There’s been a decline in Americans (and much of the Western world) choosing to ride elephants (Ou mentioned that there’s an uptick in the Walking with Giants tour and a bit of a downturn in riding), but there are still many tourists that come in for a photo op and little more. But if you’re going to visit Asian elephants on their home turf, you’re hopefully looking for more than a zoo. It’s an opportunity to learn, to engage, to appreciate, and hopefully to support organizations making a positive impact. The absolute most important thing is to do your research and support the camps that have a reputation for treating their animals with care, providing a sustainable livelihood for mahouts, etc. The reality is that supporting organizations who are doing it right likely means forking over more money for the experience but that’s often the reality. Our dollars speak for us in the tourism industry, and it’s really our job as tourists to support organizations doing the right thing and to be conscious about not supporting organizations that are exploiting and mistreating animals.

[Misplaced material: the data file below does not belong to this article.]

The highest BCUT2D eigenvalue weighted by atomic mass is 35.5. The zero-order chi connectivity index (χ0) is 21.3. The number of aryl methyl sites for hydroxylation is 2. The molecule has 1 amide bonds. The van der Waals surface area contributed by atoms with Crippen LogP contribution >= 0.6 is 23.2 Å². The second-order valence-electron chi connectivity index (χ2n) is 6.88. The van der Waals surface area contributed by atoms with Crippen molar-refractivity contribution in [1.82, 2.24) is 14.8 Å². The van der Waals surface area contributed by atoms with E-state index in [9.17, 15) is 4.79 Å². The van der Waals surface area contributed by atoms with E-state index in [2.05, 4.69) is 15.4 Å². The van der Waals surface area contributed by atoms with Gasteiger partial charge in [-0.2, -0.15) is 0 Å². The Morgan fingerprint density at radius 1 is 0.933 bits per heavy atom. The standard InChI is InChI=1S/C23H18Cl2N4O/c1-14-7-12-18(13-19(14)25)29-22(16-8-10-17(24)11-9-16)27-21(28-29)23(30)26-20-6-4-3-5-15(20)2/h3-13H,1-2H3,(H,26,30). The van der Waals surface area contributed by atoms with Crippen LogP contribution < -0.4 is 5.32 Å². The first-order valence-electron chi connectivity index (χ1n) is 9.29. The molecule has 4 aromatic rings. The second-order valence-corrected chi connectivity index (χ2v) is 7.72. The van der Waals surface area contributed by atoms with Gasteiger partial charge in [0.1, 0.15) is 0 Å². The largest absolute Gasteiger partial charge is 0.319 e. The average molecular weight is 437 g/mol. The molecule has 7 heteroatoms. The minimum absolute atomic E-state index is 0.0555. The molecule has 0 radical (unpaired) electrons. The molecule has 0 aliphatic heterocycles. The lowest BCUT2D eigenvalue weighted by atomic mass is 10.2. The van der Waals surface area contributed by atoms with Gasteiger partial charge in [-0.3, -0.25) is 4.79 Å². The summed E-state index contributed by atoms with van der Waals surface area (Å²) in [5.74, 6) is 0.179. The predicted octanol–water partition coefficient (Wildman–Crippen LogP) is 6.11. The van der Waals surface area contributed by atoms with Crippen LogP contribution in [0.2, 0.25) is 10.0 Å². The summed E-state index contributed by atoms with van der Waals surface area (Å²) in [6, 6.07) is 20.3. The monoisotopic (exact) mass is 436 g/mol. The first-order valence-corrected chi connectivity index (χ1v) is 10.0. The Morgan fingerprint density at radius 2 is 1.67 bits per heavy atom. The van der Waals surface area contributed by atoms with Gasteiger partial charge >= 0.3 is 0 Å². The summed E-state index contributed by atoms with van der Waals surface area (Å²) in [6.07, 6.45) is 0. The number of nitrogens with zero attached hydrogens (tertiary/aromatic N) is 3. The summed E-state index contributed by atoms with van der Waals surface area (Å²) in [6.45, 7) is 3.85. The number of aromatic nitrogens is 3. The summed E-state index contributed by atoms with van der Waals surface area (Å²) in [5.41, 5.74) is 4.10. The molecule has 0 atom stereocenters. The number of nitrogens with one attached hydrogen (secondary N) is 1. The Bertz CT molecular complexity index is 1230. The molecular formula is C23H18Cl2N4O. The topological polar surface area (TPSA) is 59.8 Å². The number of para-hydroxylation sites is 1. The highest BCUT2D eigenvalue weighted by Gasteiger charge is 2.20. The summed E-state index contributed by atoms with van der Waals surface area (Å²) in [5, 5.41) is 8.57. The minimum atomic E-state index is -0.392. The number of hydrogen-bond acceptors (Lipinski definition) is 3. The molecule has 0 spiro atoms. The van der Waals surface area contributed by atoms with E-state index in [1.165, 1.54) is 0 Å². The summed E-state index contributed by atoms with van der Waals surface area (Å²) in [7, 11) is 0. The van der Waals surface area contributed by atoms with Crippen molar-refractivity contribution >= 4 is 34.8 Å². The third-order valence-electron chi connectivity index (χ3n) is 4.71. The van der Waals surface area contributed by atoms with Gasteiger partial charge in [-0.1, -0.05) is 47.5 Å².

We spent the final time of our ELE watching Pumpui and Dah play, eat and roam before heading back for lunch. Next up: our time to observe the elephants up close as we walked with them through the jungle.
Walking with Giants
Our Walking with Giants tour was also led by Ou along with a volunteer veterinarian joining from Mexico. In terms of attire, you’re not trekking through particularly difficult terrain so tennis shoes or even sandals with a decent grip work. We trekked with four elephants: Beau, Jathong, Mae Moo, and Pluem, all ranging in ages and sizes. Mae Moo was into her 50s (!), and Beau – the biggest in the bunch – clocked in at 4+ tons.